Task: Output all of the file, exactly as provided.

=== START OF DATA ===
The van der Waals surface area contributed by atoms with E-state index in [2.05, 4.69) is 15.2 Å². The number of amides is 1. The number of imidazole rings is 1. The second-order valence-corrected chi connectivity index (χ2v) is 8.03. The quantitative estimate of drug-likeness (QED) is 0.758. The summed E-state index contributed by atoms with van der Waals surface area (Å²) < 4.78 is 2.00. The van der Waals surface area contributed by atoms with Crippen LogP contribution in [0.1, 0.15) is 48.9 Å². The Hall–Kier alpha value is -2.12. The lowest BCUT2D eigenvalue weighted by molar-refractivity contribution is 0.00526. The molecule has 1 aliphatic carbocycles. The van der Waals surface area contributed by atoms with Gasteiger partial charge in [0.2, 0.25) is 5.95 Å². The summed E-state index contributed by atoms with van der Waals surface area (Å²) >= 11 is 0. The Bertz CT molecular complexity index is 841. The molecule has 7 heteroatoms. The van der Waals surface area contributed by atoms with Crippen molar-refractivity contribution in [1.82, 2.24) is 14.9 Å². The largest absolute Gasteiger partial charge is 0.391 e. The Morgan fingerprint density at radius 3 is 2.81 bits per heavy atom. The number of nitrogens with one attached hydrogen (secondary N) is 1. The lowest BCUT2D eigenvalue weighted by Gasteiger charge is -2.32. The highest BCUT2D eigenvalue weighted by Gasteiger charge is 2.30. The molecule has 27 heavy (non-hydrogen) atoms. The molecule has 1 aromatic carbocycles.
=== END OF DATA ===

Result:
The van der Waals surface area contributed by atoms with E-state index in [2.05, 4.69) is 15.2 Å². The number of amides is 1. The number of imidazole rings is 1. The second-order valence-corrected chi connectivity index (χ2v) is 8.03. The quantitative estimate of drug-likeness (QED) is 0.758. The summed E-state index contributed by atoms with van der Waals surface area (Å²) < 4.78 is 2.00. The van der Waals surface area contributed by atoms with Crippen LogP contribution in [0.1, 0.15) is 48.9 Å². The Hall–Kier alpha value is -2.12. The lowest BCUT2D eigenvalue weighted by molar-refractivity contribution is 0.00526. The molecule has 1 aliphatic carbocycles. The van der Waals surface area contributed by atoms with Gasteiger partial charge in [0.2, 0.25) is 5.95 Å². The summed E-state index contributed by atoms with van der Waals surface area (Å²) >= 11 is 0. The Bertz CT molecular complexity index is 841. The molecule has 7 heteroatoms. The van der Waals surface area contributed by atoms with Crippen molar-refractivity contribution in [1.82, 2.24) is 14.9 Å². The largest absolute Gasteiger partial charge is 0.391 e. The Morgan fingerprint density at radius 3 is 2.81 bits per heavy atom. The number of nitrogens with one attached hydrogen (secondary N) is 1. The lowest BCUT2D eigenvalue weighted by Gasteiger charge is -2.32. The highest BCUT2D eigenvalue weighted by Gasteiger charge is 2.30. The molecule has 27 heavy (non-hydrogen) atoms. The molecule has 1 aromatic carbocycles.